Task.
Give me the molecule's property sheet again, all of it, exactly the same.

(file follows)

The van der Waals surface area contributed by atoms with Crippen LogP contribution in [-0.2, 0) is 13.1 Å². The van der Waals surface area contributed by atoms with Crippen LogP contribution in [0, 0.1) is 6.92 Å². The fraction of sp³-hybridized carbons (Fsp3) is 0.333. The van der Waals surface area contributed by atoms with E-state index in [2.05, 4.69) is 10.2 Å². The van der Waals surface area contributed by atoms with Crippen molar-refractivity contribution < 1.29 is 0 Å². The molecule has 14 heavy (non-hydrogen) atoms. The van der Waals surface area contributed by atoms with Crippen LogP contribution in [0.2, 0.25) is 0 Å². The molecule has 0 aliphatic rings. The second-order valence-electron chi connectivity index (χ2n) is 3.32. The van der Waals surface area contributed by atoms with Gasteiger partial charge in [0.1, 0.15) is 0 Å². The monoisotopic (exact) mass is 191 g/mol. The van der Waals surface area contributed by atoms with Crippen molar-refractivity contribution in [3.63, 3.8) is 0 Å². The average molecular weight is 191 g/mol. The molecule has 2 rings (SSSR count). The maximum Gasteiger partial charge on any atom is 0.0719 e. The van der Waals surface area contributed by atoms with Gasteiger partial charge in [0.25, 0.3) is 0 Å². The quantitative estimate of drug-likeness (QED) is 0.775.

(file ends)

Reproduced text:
The van der Waals surface area contributed by atoms with Crippen LogP contribution in [-0.2, 0) is 13.1 Å². The van der Waals surface area contributed by atoms with Crippen LogP contribution in [0, 0.1) is 6.92 Å². The fraction of sp³-hybridized carbons (Fsp3) is 0.333. The van der Waals surface area contributed by atoms with E-state index in [2.05, 4.69) is 10.2 Å². The van der Waals surface area contributed by atoms with Crippen molar-refractivity contribution < 1.29 is 0 Å². The molecule has 14 heavy (non-hydrogen) atoms. The van der Waals surface area contributed by atoms with Crippen LogP contribution in [0.2, 0.25) is 0 Å². The molecule has 0 aliphatic rings. The second-order valence-electron chi connectivity index (χ2n) is 3.32. The van der Waals surface area contributed by atoms with Gasteiger partial charge in [0.1, 0.15) is 0 Å². The monoisotopic (exact) mass is 191 g/mol. The van der Waals surface area contributed by atoms with Crippen molar-refractivity contribution in [3.63, 3.8) is 0 Å². The average molecular weight is 191 g/mol. The molecule has 2 rings (SSSR count). The maximum Gasteiger partial charge on any atom is 0.0719 e. The van der Waals surface area contributed by atoms with Gasteiger partial charge in [0.25, 0.3) is 0 Å². The quantitative estimate of drug-likeness (QED) is 0.775.